The Kepler mission has spotted thousands of exoplanets since 2014, with 30 planets less than twice the size of Earth now known to orbit within the habitable zones of their stars. Launched from Cape Canaveral on March 7th 2009, the Kepler telescope has helped in the search for planets outside of the solar system. It captured its last ever image on September 25, 2018 and ran out of fuel five days later. When it was launched it weighed 2,320 lbs (1,052 kg) and is 15.4 feet long by 8.9 feet wide (4.7 m × 2.7 m). The satellite typically looks for 'Earth-like' planets, meaning they are rocky and orbit within the that orbit within the habitable or 'Goldilocks' zone of a star. In total, Kepler has found around 5,000 unconfirmed 'candidate' exoplanets, with a further 2,500 'confirmed' exoplanets that scientists have since shown to be real. While the mission has found thousands of exoplanets, five in particular have stuck out.
In 2014 the telescope made one of its biggest discoveries when it spotted exoplanet Kepler-452b, dubbed 'Earth 2.0'. The object shares many characteristics with our planet despite sitting 1,400 light years away. It has a similar size orbit to Earth, receives roughly the same amount of sun light and has same length of year. Experts still aren't sure whether the planet hosts life, but say if plants were transferred there, they would likely survive.
Kepler found a planet that orbits two stars, known as a binary star system, in 2011. The system, known as Kepler-16b, is roughly 200 light years from Earth. Experts compared the system to the famous 'double-sunset' pictured on Luke Skywalker's home planet Tatooine in 'Star Wars: A New Hope'.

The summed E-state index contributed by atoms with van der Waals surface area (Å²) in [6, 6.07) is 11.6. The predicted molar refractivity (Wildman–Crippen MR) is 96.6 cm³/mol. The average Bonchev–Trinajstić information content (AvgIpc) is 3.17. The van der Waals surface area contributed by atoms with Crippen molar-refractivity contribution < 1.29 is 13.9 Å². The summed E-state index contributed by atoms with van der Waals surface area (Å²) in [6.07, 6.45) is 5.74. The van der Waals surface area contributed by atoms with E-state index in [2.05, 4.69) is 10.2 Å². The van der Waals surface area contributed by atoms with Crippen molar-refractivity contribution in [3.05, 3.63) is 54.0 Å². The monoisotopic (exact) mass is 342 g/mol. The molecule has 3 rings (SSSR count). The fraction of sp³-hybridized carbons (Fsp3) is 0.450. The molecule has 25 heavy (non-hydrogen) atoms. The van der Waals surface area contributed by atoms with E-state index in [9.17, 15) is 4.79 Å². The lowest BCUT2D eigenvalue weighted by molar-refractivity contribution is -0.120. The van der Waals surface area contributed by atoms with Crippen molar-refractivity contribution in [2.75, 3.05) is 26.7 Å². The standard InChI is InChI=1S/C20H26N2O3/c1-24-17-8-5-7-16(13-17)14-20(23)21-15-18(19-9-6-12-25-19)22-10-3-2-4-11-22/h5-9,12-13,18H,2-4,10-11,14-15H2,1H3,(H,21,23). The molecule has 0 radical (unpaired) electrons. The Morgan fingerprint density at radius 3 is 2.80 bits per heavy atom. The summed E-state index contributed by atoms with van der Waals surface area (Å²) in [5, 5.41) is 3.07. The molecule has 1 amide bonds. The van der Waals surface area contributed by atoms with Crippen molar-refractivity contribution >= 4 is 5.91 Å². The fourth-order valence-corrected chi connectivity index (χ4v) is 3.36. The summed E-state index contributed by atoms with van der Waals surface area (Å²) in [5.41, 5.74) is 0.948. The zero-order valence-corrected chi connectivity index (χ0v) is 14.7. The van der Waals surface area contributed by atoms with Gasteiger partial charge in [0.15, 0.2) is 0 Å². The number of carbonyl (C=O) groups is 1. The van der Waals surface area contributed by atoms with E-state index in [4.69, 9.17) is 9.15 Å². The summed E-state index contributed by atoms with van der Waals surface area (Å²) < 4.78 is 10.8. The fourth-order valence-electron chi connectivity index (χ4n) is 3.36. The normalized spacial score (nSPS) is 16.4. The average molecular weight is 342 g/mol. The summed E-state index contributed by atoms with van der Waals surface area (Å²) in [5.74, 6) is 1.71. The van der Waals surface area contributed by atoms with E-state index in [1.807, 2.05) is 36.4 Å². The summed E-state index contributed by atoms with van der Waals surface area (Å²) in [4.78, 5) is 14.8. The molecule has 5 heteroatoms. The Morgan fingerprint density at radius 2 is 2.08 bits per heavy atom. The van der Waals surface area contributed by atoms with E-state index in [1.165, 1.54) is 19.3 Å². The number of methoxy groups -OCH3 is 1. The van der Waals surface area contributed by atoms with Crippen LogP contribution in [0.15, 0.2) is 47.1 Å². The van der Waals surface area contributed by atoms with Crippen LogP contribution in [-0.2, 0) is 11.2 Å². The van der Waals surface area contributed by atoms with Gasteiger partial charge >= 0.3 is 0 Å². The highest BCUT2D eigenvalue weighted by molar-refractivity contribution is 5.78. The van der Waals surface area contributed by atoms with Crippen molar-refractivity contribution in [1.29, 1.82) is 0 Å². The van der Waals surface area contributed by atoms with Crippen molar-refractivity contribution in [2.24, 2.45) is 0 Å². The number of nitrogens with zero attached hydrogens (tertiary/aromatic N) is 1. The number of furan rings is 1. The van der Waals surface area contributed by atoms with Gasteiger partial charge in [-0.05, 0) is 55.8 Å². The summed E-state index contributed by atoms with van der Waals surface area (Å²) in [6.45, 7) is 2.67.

Scientists found Kepler-22b in 2011, the first habitable planet found by astronomers outside of the solar system. The habitable super-Earth appears to be a large, rocky planet with a surface temperature of about 72°F (22°C), similar to a spring day on Earth.
The telescope found its first 'super-Earth' in April 2017, a huge planet called LHS 1140b. It orbits a red dwarf star around 40 million light years away, and scientists think it holds giant oceans of magma.
The Trappist-1 star system, which hosts a record seven Earth-like planets, was one of the biggest discoveries of 2017. Each of the planets, which orbit a dwarf star just 39 million light years, likely holds water at its surface. Three of the planets have such good conditions that scientists say life may have already evolved on them.
The telescope has an incredibly sensitive instrument known as a photometer that detects the slightest changes in light emitted from stars. It tracks 100,000 stars simultaneously, looking for telltale drops in light intensity that indicate an orbiting planet passing between the satellite and its distant target. When a planet passes in front of a star as viewed from Earth, the event is called a 'transit'. Tiny dips in the brightness of a star during a transit can help scientists determine the orbit and size of the planet, as well as the size of the star. Based on these calculations, scientists can determine whether the planet sits in the star's 'habitable zone', and therefore whether it might host the conditions for alien life to grow.